NEW YORK (Reuters Health)—Screening for celiac disease (CD) is important in patients newly diagnosed with type 1 diabetes (T1D) and in children presenting for rheumatology evaluation, according to a pair of new reports.
In a systematic review, online June 15 in Pediatrics, Australian researchers found most cases of CD are diagnosed within five years of T1D diagnosis; therefore, screening should be considered at T1D diagnosis and within two and five years thereafter, they advise.
Dr. Maria Craig from the Institute of Endocrinology and Diabetes, The Children’s Hospital of Westmead, New South Wales, and colleagues note that the association between T1D and CD is well documented in young people, although reported rates vary from about 2% to 16%. And screening guidelines are “variable and not evidence based.”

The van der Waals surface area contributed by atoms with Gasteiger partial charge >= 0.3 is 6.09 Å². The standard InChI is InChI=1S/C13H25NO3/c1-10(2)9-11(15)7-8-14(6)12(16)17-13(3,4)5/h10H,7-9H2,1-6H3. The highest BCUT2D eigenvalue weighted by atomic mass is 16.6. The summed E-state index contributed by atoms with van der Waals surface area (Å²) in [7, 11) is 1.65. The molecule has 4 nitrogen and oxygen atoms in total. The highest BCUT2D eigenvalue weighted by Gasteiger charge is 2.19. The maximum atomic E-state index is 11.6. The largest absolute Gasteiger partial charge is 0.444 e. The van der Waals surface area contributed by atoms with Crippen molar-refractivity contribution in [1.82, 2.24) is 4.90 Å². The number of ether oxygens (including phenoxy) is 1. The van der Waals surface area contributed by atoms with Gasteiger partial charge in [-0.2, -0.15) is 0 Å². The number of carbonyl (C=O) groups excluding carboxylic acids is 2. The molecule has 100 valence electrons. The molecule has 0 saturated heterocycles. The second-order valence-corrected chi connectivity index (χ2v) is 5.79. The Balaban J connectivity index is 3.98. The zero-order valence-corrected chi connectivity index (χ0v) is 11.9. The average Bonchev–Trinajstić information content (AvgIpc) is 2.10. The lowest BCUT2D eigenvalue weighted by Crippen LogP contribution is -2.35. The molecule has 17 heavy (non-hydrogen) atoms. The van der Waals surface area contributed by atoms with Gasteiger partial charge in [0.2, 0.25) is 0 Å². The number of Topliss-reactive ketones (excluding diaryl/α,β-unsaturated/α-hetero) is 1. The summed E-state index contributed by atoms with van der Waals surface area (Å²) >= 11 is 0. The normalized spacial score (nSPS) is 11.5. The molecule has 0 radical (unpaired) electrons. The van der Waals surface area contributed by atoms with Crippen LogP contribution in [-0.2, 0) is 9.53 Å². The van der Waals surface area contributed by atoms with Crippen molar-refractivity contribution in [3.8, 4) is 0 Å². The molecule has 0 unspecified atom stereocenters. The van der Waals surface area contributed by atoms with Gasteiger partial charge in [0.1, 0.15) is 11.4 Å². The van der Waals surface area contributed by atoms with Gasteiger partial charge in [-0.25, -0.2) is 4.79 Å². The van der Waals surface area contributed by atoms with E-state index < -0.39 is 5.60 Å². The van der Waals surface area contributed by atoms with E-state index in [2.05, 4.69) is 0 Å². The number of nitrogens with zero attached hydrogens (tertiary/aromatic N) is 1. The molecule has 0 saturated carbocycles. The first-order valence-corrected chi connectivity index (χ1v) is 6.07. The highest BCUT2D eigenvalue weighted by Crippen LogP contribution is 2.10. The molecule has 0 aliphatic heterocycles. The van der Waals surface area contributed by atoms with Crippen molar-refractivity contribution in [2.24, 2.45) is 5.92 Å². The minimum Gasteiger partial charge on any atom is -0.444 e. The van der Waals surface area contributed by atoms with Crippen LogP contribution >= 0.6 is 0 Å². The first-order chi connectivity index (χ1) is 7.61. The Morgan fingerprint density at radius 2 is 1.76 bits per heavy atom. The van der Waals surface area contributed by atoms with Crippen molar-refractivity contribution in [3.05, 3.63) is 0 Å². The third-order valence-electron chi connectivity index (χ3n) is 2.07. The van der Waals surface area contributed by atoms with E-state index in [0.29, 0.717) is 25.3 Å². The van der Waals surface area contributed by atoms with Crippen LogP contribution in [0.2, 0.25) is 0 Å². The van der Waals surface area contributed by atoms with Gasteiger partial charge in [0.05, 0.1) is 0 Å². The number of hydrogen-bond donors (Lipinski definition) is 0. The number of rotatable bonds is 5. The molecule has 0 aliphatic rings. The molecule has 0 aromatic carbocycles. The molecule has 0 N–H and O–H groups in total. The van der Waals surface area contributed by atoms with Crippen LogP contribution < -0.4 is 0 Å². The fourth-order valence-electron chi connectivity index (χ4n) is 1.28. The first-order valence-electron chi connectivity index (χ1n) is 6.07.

They reviewed nine longitudinal cohort studies involving 11,157 children and adolescents with T1D, of whom 587 had biopsy-proven CD. The prevalence of CD varied from 1.6% to 9.7%, with a weighted pooled prevalence of 5.1%.| | | Next → | Single Page